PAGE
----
Recently I was driving in my car, my thoughts careening all over the place (just my thoughts, not my car), when I suddenly realized I had tightened my grip on the steering wheel and my stress level had gone way up. I gradually became aware that music I hadn’t even been paying attention to was belting from the speakers. I hit the off button and peace draped over my vehicle like a thick blanket.
The tension that had been knotting up my shoulders released and I relaxed against the back of my seat. I was shocked at how the cacophony of sound filling the air around me had so agitated me even though I hadn’t truly been conscious of it.
It got me thinking. How often do I wander through life—down a busy sidewalk, inside a coffee shop filled with chattering people, even in my own home—without being aware of the noise even though it is clearly affecting me physically, emotionally, and mentally?
No wonder God calls us to intentionally be still so that we can know that he is God. Unless we make the conscious decision to turn off the noise all around us, how can we meditate on him, remember who he is and who we are in relation to him?
The world around us is filled with noise. We are so used to it that we rarely even notice it, yet it has a profound impact on us. It inhibits our ability to interact with our Creator, to hear his still, small voice.
One of the most powerful stories in the Bible is found in I Kings 19: “And he said, ‘Go out and stand on the mount before the LORD.’ And behold, the LORD passed by, and a great and strong wind tore the mountains and broke in pieces the rocks before the LORD, but the LORD was not in the wind. And after the wind an earthquake, but the LORD was not in the earthquake. And after the earthquake a fire, but the LORD was not in the fire. And after the fire the sound of a low whisper. And when Elijah heard it, he wrapped his face in his cloak…”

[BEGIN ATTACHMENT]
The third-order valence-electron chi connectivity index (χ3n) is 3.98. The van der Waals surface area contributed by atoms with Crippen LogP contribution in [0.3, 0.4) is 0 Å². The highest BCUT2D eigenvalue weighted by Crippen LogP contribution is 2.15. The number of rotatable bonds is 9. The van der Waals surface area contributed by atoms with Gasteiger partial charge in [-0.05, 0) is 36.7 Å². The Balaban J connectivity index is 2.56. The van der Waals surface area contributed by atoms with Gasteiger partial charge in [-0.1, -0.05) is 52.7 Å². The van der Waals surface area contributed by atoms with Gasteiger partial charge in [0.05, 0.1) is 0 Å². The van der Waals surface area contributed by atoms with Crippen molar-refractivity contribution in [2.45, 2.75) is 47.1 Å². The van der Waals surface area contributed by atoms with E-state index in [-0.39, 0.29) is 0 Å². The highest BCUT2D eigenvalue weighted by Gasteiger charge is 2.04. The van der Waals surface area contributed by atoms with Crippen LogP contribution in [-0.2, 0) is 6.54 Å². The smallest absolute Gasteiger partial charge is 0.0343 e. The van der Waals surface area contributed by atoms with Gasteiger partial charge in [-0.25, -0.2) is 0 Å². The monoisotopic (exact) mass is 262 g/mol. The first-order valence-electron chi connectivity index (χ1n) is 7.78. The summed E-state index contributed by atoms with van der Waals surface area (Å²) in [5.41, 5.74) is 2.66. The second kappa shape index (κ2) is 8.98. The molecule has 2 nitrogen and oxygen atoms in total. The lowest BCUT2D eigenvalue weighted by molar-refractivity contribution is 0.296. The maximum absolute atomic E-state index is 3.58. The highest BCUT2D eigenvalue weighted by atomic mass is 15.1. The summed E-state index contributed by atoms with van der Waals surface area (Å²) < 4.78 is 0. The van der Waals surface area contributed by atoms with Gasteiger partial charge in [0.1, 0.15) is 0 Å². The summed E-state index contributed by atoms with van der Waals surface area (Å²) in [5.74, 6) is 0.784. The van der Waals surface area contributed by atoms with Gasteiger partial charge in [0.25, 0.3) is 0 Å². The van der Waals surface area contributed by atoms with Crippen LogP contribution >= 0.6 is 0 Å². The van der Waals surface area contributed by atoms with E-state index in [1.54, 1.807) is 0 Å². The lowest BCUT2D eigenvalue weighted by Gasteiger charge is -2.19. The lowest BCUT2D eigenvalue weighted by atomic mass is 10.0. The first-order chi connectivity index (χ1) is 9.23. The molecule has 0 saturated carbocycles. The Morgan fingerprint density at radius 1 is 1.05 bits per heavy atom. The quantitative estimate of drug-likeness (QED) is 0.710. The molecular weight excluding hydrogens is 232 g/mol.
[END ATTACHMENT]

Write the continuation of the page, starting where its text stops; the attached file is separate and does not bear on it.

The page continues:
Elijah had just proven to the prophets of Baal that God was the one true God. He was coming off a major victory, but then his life was threatened and he fled in terror. God, in his mercy, came to Elijah, reminding him that he was who Elijah had just proven him to be, not through clamor and noise or the clapping of thunder, but through a whisper.
The still, small voice of our Creator carries within it indescribable power, might, and majesty. It called the universes into being and it calls to us to listen so we can know who this God, divine king and ruler of all things, truly is.
But we need to turn off the noise. We need to intentionally be still, to come apart, to listen. May we do so this week, Holy Week, more than ever before. And may stillness, silence, and the whisper of God fill us with peace and prepare our hearts to fully embrace the sacredness of this Easter season.
Press on, my friends.
Press on (and be still),